Common Sailing Terms

Published on September 20th, 2021

Sailing terms would make for an excellent Jeopardy category, and could be taught in school to fulfil additional language requirements. Here’s a list to share with your next newbie crew:

Amidships: Condition of being surrounded by boats.

Anchor: A device designed to bring up mud samples from the bottom at inopportune or unexpected times.

Anchor Light: A small light used to discharge the battery before daylight.

Beam Sea: A situation in which waves strike a boat from the side, causing it to roll unpleasantly. This is one of the four directions from which wave action tends to produce extreme physical discomfort. The other three are ‘bow sea’ (waves striking from the front), ‘following sea’ (waves striking from the rear), and ‘quarter sea’ (waves striking from any other direction).

Berth: A little addition to the crew.

Boat ownership: Standing fully-clothed under a cold shower, tearing up 100-dollar bills.

Boom: Sometimes the result of a surprise jibe. Called boom for the sound that’s made when it hits crew in the head on its way across the boat.

Calm: Sea condition characterized by the simultaneous disappearance of the wind and the last cold beverage.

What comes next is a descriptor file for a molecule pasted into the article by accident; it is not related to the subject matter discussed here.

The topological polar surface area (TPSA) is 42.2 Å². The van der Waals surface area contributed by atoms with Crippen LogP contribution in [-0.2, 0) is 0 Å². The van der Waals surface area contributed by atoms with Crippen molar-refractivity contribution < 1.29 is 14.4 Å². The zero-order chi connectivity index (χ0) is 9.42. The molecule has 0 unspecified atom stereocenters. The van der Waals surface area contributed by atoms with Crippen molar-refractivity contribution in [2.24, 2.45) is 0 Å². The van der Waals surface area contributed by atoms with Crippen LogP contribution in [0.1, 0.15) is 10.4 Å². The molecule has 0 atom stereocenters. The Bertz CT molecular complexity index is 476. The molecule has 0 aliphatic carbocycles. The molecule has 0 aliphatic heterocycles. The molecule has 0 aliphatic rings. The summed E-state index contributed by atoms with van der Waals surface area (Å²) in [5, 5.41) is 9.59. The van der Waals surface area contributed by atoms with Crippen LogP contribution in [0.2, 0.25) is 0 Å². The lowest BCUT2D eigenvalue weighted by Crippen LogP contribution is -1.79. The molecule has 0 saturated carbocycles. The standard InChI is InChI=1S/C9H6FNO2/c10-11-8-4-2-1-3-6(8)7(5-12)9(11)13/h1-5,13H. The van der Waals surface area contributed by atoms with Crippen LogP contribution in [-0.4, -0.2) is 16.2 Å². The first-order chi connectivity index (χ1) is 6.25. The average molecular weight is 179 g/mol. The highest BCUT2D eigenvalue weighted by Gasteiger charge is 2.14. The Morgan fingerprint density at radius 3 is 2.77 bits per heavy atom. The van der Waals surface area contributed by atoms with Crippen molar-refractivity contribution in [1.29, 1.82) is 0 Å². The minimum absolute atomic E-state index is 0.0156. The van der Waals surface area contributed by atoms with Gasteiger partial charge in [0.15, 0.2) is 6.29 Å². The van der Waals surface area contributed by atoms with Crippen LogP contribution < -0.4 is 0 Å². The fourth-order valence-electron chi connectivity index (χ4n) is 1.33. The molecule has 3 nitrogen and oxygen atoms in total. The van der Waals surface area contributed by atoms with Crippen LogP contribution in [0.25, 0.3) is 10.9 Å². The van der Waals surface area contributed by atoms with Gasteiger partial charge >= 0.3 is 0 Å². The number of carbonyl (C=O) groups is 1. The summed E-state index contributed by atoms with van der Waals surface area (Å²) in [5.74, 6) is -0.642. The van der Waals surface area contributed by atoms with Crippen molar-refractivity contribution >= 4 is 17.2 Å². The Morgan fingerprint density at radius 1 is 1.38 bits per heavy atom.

Chart: A type of map that tells you exactly where you are aground.

Clew: An indication from the skipper as to what he might do next.

Course: The direction in which a skipper wishes to steer his boat and from which the wind is blowing. Also, the language that results by not being able to.

Crew: Heavy, stationary objects used on shipboard to hold down charts, anchor cushions in place and dampen sudden movements of the boom.

Dead Reckoning: A course leading directly to a reef.

Dinghy: The sound of the ship’s bell.

Displacement: When you dock your boat and can’t find it later.

Estimated Position: A place you have marked on the chart where you are sure you are not.

Flashlight: Tubular metal container used on shipboard for storing dead batteries prior to their disposal.

Gybe: A common way to get unruly guests off your boat.

Headway: What you are making if you can’t get the toilet to work.

Jack Lines: “Hey baby, want to go sailing?”

Landlubber: Anyone on board who wishes he were not.

Latitude: The number of degrees off course allowed a guest.

Mast: Religious ritual used before setting sail.

Mizzen: An object you can’t find.

Motor Sailor: A sailboat that alternates between sail/ rigging problems and engine problems, and with some booze in the cabin.

Ram: An intricate docking maneuver sometimes used by experienced skippers.

Sailing: The fine art of getting wet and becoming ill, while going nowhere slowly at great expense.

Shroud: Equipment used in connection with a wake.

Starboard: Special board used by skippers for navigation (usually with “Port” on the opposite side.)

Tack: A maneuver the skipper uses when telling the crew what they did wrong without getting them mad.

Yawl: A sailboat from Texas, with some good bourbon stored down yonder in the cabin.

Zephyr: Warm, pleasant breeze. Named after the mythical Greek god of wishful thinking, false hopes, and unreliable forecasts.

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